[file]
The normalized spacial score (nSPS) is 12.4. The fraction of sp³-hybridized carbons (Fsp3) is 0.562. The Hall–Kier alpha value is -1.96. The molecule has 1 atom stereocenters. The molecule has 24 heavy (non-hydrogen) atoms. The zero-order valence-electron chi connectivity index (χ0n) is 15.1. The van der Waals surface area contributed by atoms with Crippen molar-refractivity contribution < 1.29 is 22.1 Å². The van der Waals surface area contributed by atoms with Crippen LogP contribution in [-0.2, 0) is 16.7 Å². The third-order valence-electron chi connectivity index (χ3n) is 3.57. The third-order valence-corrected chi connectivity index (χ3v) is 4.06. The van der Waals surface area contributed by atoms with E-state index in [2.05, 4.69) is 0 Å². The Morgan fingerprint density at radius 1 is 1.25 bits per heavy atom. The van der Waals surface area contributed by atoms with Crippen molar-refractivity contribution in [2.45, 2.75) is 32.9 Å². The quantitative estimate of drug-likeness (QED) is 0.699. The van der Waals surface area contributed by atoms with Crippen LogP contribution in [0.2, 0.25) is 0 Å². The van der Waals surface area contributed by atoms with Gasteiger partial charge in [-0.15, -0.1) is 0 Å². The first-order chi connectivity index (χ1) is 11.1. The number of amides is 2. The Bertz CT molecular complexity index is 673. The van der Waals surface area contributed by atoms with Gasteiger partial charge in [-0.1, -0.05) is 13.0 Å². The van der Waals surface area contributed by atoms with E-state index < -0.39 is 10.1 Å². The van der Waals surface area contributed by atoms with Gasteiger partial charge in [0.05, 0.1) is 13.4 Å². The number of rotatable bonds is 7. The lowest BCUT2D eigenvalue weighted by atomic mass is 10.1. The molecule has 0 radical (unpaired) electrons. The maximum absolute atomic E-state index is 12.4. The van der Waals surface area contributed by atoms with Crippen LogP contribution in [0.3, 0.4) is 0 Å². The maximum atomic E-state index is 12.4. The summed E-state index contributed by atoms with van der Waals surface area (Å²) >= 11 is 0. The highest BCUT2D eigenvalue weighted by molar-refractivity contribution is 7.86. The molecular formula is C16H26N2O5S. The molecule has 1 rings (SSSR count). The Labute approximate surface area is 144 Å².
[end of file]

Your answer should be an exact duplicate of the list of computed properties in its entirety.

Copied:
The normalized spacial score (nSPS) is 12.4. The fraction of sp³-hybridized carbons (Fsp3) is 0.562. The Hall–Kier alpha value is -1.96. The molecule has 1 atom stereocenters. The molecule has 24 heavy (non-hydrogen) atoms. The zero-order valence-electron chi connectivity index (χ0n) is 15.1. The van der Waals surface area contributed by atoms with Crippen molar-refractivity contribution < 1.29 is 22.1 Å². The van der Waals surface area contributed by atoms with Crippen LogP contribution in [-0.2, 0) is 16.7 Å². The third-order valence-electron chi connectivity index (χ3n) is 3.57. The third-order valence-corrected chi connectivity index (χ3v) is 4.06. The van der Waals surface area contributed by atoms with E-state index in [2.05, 4.69) is 0 Å². The Morgan fingerprint density at radius 1 is 1.25 bits per heavy atom. The van der Waals surface area contributed by atoms with Crippen molar-refractivity contribution in [2.45, 2.75) is 32.9 Å². The quantitative estimate of drug-likeness (QED) is 0.699. The van der Waals surface area contributed by atoms with Crippen LogP contribution in [0.2, 0.25) is 0 Å². The van der Waals surface area contributed by atoms with Gasteiger partial charge in [-0.15, -0.1) is 0 Å². The first-order chi connectivity index (χ1) is 11.1. The number of amides is 2. The Bertz CT molecular complexity index is 673. The van der Waals surface area contributed by atoms with Gasteiger partial charge in [-0.1, -0.05) is 13.0 Å². The van der Waals surface area contributed by atoms with E-state index < -0.39 is 10.1 Å². The van der Waals surface area contributed by atoms with Gasteiger partial charge in [0.05, 0.1) is 13.4 Å². The number of rotatable bonds is 7. The lowest BCUT2D eigenvalue weighted by atomic mass is 10.1. The molecule has 0 radical (unpaired) electrons. The maximum absolute atomic E-state index is 12.4. The van der Waals surface area contributed by atoms with Crippen LogP contribution in [0.3, 0.4) is 0 Å². The maximum atomic E-state index is 12.4. The summed E-state index contributed by atoms with van der Waals surface area (Å²) >= 11 is 0. The highest BCUT2D eigenvalue weighted by molar-refractivity contribution is 7.86. The molecular formula is C16H26N2O5S. The molecule has 1 rings (SSSR count). The Labute approximate surface area is 144 Å².